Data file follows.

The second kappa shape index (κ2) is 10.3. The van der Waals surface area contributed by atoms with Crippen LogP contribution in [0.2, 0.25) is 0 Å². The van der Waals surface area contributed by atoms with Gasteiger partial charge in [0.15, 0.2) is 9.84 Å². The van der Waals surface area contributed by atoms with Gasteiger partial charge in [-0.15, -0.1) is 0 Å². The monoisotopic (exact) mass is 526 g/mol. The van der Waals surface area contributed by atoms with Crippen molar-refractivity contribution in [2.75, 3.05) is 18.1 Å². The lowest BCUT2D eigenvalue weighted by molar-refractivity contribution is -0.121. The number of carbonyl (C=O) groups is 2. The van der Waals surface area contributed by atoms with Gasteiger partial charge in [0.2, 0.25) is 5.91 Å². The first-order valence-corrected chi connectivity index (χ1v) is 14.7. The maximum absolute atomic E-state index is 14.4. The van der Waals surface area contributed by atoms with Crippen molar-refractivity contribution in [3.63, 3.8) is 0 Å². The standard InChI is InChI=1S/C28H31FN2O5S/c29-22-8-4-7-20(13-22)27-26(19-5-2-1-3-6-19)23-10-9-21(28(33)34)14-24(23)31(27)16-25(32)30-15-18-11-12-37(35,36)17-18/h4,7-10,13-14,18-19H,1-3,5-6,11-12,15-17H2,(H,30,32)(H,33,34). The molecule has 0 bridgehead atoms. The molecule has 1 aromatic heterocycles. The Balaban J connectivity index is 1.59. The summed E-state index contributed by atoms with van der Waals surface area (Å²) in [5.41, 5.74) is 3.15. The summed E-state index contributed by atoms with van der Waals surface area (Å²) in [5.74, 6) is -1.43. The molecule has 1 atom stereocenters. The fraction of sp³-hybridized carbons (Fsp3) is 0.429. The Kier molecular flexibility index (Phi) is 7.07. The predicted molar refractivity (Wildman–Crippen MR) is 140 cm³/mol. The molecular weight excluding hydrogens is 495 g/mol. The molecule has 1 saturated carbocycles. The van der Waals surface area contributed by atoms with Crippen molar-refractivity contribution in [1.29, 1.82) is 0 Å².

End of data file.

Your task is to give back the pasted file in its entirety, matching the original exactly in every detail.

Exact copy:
The second kappa shape index (κ2) is 10.3. The van der Waals surface area contributed by atoms with Crippen LogP contribution in [0.2, 0.25) is 0 Å². The van der Waals surface area contributed by atoms with Gasteiger partial charge in [0.15, 0.2) is 9.84 Å². The van der Waals surface area contributed by atoms with Gasteiger partial charge in [-0.15, -0.1) is 0 Å². The monoisotopic (exact) mass is 526 g/mol. The van der Waals surface area contributed by atoms with Crippen molar-refractivity contribution in [2.75, 3.05) is 18.1 Å². The lowest BCUT2D eigenvalue weighted by molar-refractivity contribution is -0.121. The number of carbonyl (C=O) groups is 2. The van der Waals surface area contributed by atoms with Gasteiger partial charge in [0.2, 0.25) is 5.91 Å². The first-order valence-corrected chi connectivity index (χ1v) is 14.7. The maximum absolute atomic E-state index is 14.4. The van der Waals surface area contributed by atoms with Crippen molar-refractivity contribution in [3.63, 3.8) is 0 Å². The standard InChI is InChI=1S/C28H31FN2O5S/c29-22-8-4-7-20(13-22)27-26(19-5-2-1-3-6-19)23-10-9-21(28(33)34)14-24(23)31(27)16-25(32)30-15-18-11-12-37(35,36)17-18/h4,7-10,13-14,18-19H,1-3,5-6,11-12,15-17H2,(H,30,32)(H,33,34). The molecule has 0 bridgehead atoms. The molecule has 1 aromatic heterocycles. The Balaban J connectivity index is 1.59. The summed E-state index contributed by atoms with van der Waals surface area (Å²) in [5.41, 5.74) is 3.15. The summed E-state index contributed by atoms with van der Waals surface area (Å²) in [5.74, 6) is -1.43. The molecule has 1 atom stereocenters. The fraction of sp³-hybridized carbons (Fsp3) is 0.429. The Kier molecular flexibility index (Phi) is 7.07. The predicted molar refractivity (Wildman–Crippen MR) is 140 cm³/mol. The molecular weight excluding hydrogens is 495 g/mol. The molecule has 1 saturated carbocycles. The van der Waals surface area contributed by atoms with Crippen molar-refractivity contribution in [1.29, 1.82) is 0 Å².